Migraines Associated with Risk of High Blood Pressure in Postmenopausal Women

April 28, 2021
Aislinn Antrim, Associate Editor

Women who had migraines before menopause had a 29% increased risk of developing high blood pressure after menopause.

Women who experience migraines prior to menopause may have an increased risk of developing high blood pressure after menopause, according to a new study published in Neurology.

“Migraine is a debilitating disorder, often resulting in multiple severe headaches a month and typically experienced more often by women than men,” said study author Gianluca Severi, PhD, of the French National Institute of Health and Medical Research, in the press release.

The study involved 56,202 women who did not have high blood pressure or cardiovascular disease when their menopause began. Of those, 46,659 women had never experienced a migraine and 9543 women had experienced a migraine. The participants were followed up to 20 years and completed health surveys every 2 to 3 years. By the end of the study, 11,030 women reported migraines, according to the authors.

“Migraine is most prevalent in women in the years before menopause,” Severi said in the press release. “After menopause, fewer women experience migraines. However, this is when the prevalence of high blood pressure in women increases.”

Severi noted that migraines are a risk factor for cardiovascular disease, so identifying whether migraines could be linked to an increased risk of high blood pressure after menopause was the goal of the study. During the study period, 12,501 women developed high blood pressure, including 9401 women with no migraine history and 3100 women with a history of migraines.

Notably, women with a history of migraines also developed high blood pressure at a younger age than women without a history of migraines. The average age of diagnosis for women without migraines was 65 years of age, compared to 63 years of age for women with migraines.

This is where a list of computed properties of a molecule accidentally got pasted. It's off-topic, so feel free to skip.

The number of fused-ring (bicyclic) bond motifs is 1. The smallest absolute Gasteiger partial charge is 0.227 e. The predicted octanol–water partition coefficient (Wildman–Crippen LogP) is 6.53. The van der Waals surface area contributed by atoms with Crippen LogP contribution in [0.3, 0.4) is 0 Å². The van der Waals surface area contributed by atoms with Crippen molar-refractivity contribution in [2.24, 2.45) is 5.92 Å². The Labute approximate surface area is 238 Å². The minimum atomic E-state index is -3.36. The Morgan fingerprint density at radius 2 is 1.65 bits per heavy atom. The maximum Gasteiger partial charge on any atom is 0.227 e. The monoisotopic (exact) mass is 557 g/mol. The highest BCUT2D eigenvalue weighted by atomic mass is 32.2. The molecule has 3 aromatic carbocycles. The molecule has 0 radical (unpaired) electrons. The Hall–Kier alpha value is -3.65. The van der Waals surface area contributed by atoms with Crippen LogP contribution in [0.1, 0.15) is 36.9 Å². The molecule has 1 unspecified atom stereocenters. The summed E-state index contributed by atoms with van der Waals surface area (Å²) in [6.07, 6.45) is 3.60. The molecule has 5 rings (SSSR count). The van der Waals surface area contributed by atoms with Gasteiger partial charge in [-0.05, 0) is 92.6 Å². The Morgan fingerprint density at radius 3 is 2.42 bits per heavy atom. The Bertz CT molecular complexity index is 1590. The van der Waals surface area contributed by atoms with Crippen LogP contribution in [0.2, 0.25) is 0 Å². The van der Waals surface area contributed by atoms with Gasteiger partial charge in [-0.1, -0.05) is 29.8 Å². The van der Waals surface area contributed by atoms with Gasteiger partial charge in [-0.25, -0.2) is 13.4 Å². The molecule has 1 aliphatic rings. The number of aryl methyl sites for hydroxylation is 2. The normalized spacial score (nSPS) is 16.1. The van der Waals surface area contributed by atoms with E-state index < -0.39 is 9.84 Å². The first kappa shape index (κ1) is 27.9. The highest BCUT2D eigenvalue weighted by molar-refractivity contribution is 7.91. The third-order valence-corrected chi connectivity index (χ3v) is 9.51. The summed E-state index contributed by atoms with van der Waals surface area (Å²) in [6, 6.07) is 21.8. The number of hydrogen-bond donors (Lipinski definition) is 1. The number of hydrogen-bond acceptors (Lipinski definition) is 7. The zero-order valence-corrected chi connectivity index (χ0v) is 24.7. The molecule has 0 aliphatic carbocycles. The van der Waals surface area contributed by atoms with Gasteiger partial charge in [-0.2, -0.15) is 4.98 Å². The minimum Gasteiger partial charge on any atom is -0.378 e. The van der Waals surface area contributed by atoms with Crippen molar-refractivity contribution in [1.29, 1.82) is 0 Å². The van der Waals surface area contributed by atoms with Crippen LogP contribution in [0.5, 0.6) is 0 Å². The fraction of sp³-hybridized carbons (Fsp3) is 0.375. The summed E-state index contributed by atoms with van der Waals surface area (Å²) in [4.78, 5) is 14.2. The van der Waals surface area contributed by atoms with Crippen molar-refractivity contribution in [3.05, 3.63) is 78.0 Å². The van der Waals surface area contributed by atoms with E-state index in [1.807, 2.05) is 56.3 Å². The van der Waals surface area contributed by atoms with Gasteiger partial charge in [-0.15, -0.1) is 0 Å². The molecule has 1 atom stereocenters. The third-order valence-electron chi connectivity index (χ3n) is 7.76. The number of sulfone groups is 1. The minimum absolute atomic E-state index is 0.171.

The investigators calculated the risk of developing high blood pressure using person-years, which represent both the number of people in the study and the amount of time each person spent in the study. During the 826,419 person-years in the study, there was an overall rate of 15 cases of high blood pressure diagnosed for every 1000 person-years. For women without a history of migraines, the rate was 14 cases for every 1000 person-years compared to 19 cases per 1000 person-years for women with migraines.

After adjusting for factors such as body mass index, physical activity levels, and family history of cardiovascular disease, the investigators found that women who had migraines before menopause had a 29% increased risk of developing high blood pressure after menopause. The risk of developing high blood pressure was similar in women with migraines either with or without aura.

“There are multiple ways in which migraine may be linked to high blood pressure,” Severi said in the press release. “People with migraine have been shown to have early signs of arterial stiffness. Stiffer, smaller vessels are not as capable of accommodating blood flow, resulting in pressure increases. It is also possible that associations could be due to genetics.”

The study did not show that migraines cause high blood pressure after menopause and only showed an association, according to the researchers.

“Since previous research shows migraine increases the likelihood of cardiovascular events, identification of additional risk factors such as the higher likelihood of high blood pressure among people with migraine could aid in individualized treatment or prevention,” Severi concluded in the press release. “Doctors may want to consider women with a history of migraine at a higher risk of high blood pressure.”

REFERENCE

Migraine Linked to Increased Risk of High Blood Pressure After Menopause [news release]. American Academy of Neurology; April 21, 2021. https://www.aan.com/PressRoom/Home/PressRelease/4888. Accessed April 22, 2021.